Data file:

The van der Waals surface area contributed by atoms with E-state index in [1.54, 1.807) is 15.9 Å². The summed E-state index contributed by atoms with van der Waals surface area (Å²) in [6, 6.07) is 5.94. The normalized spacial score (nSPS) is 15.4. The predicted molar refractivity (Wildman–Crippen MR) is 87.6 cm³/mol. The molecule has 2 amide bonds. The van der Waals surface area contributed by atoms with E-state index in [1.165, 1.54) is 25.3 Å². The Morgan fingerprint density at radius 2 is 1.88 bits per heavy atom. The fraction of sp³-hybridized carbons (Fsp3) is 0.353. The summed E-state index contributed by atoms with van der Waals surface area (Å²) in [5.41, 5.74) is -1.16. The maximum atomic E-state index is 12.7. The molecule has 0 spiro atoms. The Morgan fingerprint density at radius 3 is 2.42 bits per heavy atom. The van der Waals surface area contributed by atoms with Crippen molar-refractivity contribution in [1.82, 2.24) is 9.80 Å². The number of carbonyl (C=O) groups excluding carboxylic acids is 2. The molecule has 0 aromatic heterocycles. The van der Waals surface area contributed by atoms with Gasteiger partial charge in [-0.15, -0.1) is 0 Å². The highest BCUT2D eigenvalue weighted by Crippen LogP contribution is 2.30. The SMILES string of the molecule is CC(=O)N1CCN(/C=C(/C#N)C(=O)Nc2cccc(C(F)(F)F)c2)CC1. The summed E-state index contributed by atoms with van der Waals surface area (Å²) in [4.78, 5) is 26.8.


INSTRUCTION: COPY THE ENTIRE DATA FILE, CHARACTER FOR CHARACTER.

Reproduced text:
The van der Waals surface area contributed by atoms with E-state index in [1.54, 1.807) is 15.9 Å². The summed E-state index contributed by atoms with van der Waals surface area (Å²) in [6, 6.07) is 5.94. The normalized spacial score (nSPS) is 15.4. The predicted molar refractivity (Wildman–Crippen MR) is 87.6 cm³/mol. The molecule has 2 amide bonds. The van der Waals surface area contributed by atoms with E-state index in [1.165, 1.54) is 25.3 Å². The Morgan fingerprint density at radius 2 is 1.88 bits per heavy atom. The fraction of sp³-hybridized carbons (Fsp3) is 0.353. The summed E-state index contributed by atoms with van der Waals surface area (Å²) in [5.41, 5.74) is -1.16. The maximum atomic E-state index is 12.7. The molecule has 0 spiro atoms. The Morgan fingerprint density at radius 3 is 2.42 bits per heavy atom. The van der Waals surface area contributed by atoms with Crippen molar-refractivity contribution in [1.82, 2.24) is 9.80 Å². The number of carbonyl (C=O) groups excluding carboxylic acids is 2. The molecule has 0 aromatic heterocycles. The van der Waals surface area contributed by atoms with Gasteiger partial charge in [-0.15, -0.1) is 0 Å². The highest BCUT2D eigenvalue weighted by Crippen LogP contribution is 2.30. The SMILES string of the molecule is CC(=O)N1CCN(/C=C(/C#N)C(=O)Nc2cccc(C(F)(F)F)c2)CC1. The summed E-state index contributed by atoms with van der Waals surface area (Å²) in [4.78, 5) is 26.8.